St. Peter in Chains

The Pope is going to prison next week, as a ceremonial foot-washer, what does that mean for you?

Pope Francis has announced he will not celebrate the Holy Thursday Mass in St. Peter’s Basilica. Continuing a tradition he began in Buenos Aires, he will celebrate the mass, which includes the commandment of love and the washing of the feet, in a prison. The Roman juvenile prison “Casal del Marmo” will witness his His Holiness’ Holy Thursday liturgy.

After the Holy Thursday “Chrism Mass” in the morning, which unites the priests in a diocese around their bishop, the Holy Thursday liturgy “Missa In Cena Domini” (“The Mass of the Lord’s Supper”) has traditionally been a celebration of the institution of the Eucharist, and Christ’s commandment of love. (The Latin word for commandment, mandatum, gives rise to the old name for this day, “Maundy Thursday.”)

Pope Francis is taking this celebration outside the walls of the Vatican, and inside the walls of a prison. It is a gesture deep in significance, and continues the themes of humility, mercy, and far-reaching pastoral care that are emerging as hallmarks of this pontificate.

St. Francis of Assisi’s simplicity and tenderness attracted followers by the power of his example, and without many words. I have an inkling that Pope Francis’ example will also attract attention, and we should all take notice and apply it to our lives.

How do I reach out to those around me who are behind walls, be they walls of sadness or solitude, sickness or starvation? I admit I often expect my tax dollars to handle those situations, but Pope Francis’ actions challenge me.

How different am I from Ebenezer Scrooge who expected the government to handle things, and secretly wished for such social eyesores to go away “to decrease the surplus population”?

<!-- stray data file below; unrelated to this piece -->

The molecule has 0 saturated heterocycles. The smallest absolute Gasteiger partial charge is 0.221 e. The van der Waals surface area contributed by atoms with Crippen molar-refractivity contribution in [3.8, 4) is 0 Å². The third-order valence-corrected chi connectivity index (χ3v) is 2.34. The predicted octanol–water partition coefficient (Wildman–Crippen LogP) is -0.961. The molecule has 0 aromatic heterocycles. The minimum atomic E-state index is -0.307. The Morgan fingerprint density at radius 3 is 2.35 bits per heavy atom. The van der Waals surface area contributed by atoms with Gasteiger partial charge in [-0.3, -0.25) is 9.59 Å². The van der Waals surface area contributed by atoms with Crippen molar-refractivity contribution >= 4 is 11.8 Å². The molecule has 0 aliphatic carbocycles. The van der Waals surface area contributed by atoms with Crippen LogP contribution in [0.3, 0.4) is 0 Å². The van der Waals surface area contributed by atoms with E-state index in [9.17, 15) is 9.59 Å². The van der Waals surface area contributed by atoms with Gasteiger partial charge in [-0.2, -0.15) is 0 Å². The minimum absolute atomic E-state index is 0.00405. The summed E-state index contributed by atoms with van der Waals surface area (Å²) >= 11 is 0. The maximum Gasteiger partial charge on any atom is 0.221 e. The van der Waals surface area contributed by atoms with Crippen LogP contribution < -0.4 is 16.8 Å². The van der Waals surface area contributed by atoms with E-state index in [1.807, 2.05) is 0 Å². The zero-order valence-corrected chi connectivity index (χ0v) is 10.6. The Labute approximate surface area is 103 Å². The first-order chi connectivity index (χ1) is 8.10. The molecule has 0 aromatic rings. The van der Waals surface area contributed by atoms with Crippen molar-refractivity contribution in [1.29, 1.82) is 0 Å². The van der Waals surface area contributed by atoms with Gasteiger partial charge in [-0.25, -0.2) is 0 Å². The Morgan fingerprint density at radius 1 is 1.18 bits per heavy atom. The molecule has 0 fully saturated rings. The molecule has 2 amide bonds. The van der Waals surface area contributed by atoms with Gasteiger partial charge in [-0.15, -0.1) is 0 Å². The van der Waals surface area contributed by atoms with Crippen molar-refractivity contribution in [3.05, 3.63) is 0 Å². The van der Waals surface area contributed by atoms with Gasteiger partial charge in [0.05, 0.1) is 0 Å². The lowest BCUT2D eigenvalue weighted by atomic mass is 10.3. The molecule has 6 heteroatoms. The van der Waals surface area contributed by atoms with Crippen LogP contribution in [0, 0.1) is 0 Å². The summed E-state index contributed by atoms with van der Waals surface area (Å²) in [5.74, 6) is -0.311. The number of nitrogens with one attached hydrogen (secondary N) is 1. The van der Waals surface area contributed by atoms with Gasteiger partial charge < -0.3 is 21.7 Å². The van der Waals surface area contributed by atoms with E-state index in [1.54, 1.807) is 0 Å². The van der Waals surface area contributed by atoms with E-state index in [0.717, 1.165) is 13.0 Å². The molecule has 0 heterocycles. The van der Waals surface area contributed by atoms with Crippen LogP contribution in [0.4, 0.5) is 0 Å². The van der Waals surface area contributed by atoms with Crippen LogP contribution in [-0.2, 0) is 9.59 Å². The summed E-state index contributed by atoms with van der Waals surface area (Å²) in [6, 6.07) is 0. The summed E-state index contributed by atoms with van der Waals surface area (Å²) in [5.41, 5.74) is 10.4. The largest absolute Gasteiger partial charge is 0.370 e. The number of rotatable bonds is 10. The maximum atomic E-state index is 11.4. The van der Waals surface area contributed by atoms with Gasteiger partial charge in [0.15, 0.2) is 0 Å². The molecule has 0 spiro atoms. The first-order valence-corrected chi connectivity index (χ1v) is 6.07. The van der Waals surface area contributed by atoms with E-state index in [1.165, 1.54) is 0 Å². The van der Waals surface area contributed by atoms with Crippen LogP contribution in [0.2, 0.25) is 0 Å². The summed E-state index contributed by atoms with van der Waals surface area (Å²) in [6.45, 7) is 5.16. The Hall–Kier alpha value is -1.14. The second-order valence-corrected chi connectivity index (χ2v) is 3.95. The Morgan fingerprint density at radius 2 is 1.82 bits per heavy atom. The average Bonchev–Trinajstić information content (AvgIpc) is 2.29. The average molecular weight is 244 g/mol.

The focus of Catholic identity has often been seen as a matter of doctrinal fidelity: do you teach what the Church officially teaches? This, of course, is not a bad thing. The truth is important, for Christ Himself is the Truth. But He is also the Way.

Pope Francis is saying, with the booming silence of Franciscan example, that Catholic identity is also measured by service and outreach to the least of our brothers.  It is a challenge to the clergy but no less to the laity, as I pointed out.  Do I give until it hurts? Do I reach out and touch the wounds of the world where I live, extending Christ’s hands to touch those around me?

So many in the Church do, and the Church has done so like no other institution in history. But we are all called to do more.

God sent his Angel to free St. Peter when he was in chains for the sake of the Gospel. For the sake of that same Gospel, God has sent another angel to bring comfort and mercy to those in chains. We are in chains in so many ways, each and every one of us, but we are also called to be God’s messengers, his angels of mercy.

Like St. Francis, Pope Francis is preaching that Gospel constantly. When necessary, he’s using words.

Benedictine College

Founded in 1858, Benedictine College is a Catholic, Benedictine, residential, liberal arts college located on the bluffs above the Missouri River in Atchison, Kansas. The school is honored to have been named one of America’s Best Colleges by U.S. News & World Report, the best private college in Kansas by The Wall Street Journal, and one of the top Catholic colleges in the nation by First Things magazine and the Newman Guide. It prides itself on outstanding academics, extraordinary faith life, strong athletic programs, and an exceptional sense of community and belonging. Benedictine College is dedicated to transforming culture in America through its mission to educate men and women within a community of faith and scholarship.